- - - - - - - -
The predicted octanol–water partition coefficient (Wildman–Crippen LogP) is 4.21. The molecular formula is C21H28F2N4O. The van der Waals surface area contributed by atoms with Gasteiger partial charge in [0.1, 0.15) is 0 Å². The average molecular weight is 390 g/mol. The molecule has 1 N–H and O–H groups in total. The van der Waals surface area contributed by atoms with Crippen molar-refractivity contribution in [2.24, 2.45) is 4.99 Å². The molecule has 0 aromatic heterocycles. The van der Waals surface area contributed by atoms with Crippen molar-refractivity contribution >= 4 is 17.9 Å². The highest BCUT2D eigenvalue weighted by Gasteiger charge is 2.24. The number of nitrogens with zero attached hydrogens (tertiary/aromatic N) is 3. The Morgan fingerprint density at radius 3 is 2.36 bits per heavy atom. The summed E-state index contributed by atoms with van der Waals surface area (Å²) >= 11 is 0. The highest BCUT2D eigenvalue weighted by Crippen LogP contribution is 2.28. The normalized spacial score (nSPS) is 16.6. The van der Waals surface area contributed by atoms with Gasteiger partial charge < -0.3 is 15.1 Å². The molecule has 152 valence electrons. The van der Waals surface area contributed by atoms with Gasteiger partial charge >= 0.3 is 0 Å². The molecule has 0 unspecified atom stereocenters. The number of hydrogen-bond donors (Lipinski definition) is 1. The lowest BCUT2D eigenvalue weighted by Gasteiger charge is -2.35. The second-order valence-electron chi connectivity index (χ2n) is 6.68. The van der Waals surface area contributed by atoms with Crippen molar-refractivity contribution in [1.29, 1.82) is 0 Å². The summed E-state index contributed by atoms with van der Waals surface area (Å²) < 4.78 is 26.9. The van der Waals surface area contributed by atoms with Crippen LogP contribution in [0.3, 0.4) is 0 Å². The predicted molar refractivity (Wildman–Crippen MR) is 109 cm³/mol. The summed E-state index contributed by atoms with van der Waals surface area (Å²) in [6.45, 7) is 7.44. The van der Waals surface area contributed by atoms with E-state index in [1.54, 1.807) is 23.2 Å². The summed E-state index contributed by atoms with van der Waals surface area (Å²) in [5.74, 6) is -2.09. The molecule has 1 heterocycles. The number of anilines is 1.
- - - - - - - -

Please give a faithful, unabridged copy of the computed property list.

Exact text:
The predicted octanol–water partition coefficient (Wildman–Crippen LogP) is 4.21. The molecular formula is C21H28F2N4O. The van der Waals surface area contributed by atoms with Gasteiger partial charge in [0.1, 0.15) is 0 Å². The average molecular weight is 390 g/mol. The molecule has 1 N–H and O–H groups in total. The van der Waals surface area contributed by atoms with Crippen molar-refractivity contribution in [2.24, 2.45) is 4.99 Å². The molecule has 0 aromatic heterocycles. The van der Waals surface area contributed by atoms with Crippen molar-refractivity contribution >= 4 is 17.9 Å². The highest BCUT2D eigenvalue weighted by Gasteiger charge is 2.24. The number of nitrogens with zero attached hydrogens (tertiary/aromatic N) is 3. The Morgan fingerprint density at radius 3 is 2.36 bits per heavy atom. The summed E-state index contributed by atoms with van der Waals surface area (Å²) >= 11 is 0. The highest BCUT2D eigenvalue weighted by Crippen LogP contribution is 2.28. The normalized spacial score (nSPS) is 16.6. The van der Waals surface area contributed by atoms with Gasteiger partial charge < -0.3 is 15.1 Å². The molecule has 152 valence electrons. The van der Waals surface area contributed by atoms with Gasteiger partial charge >= 0.3 is 0 Å². The molecule has 0 unspecified atom stereocenters. The number of hydrogen-bond donors (Lipinski definition) is 1. The lowest BCUT2D eigenvalue weighted by Gasteiger charge is -2.35. The second-order valence-electron chi connectivity index (χ2n) is 6.68. The van der Waals surface area contributed by atoms with Crippen molar-refractivity contribution in [1.29, 1.82) is 0 Å². The summed E-state index contributed by atoms with van der Waals surface area (Å²) < 4.78 is 26.9. The van der Waals surface area contributed by atoms with Crippen LogP contribution in [0.3, 0.4) is 0 Å². The predicted molar refractivity (Wildman–Crippen MR) is 109 cm³/mol. The summed E-state index contributed by atoms with van der Waals surface area (Å²) in [6.45, 7) is 7.44. The van der Waals surface area contributed by atoms with E-state index in [1.54, 1.807) is 23.2 Å². The summed E-state index contributed by atoms with van der Waals surface area (Å²) in [5.74, 6) is -2.09. The molecule has 1 heterocycles. The number of anilines is 1.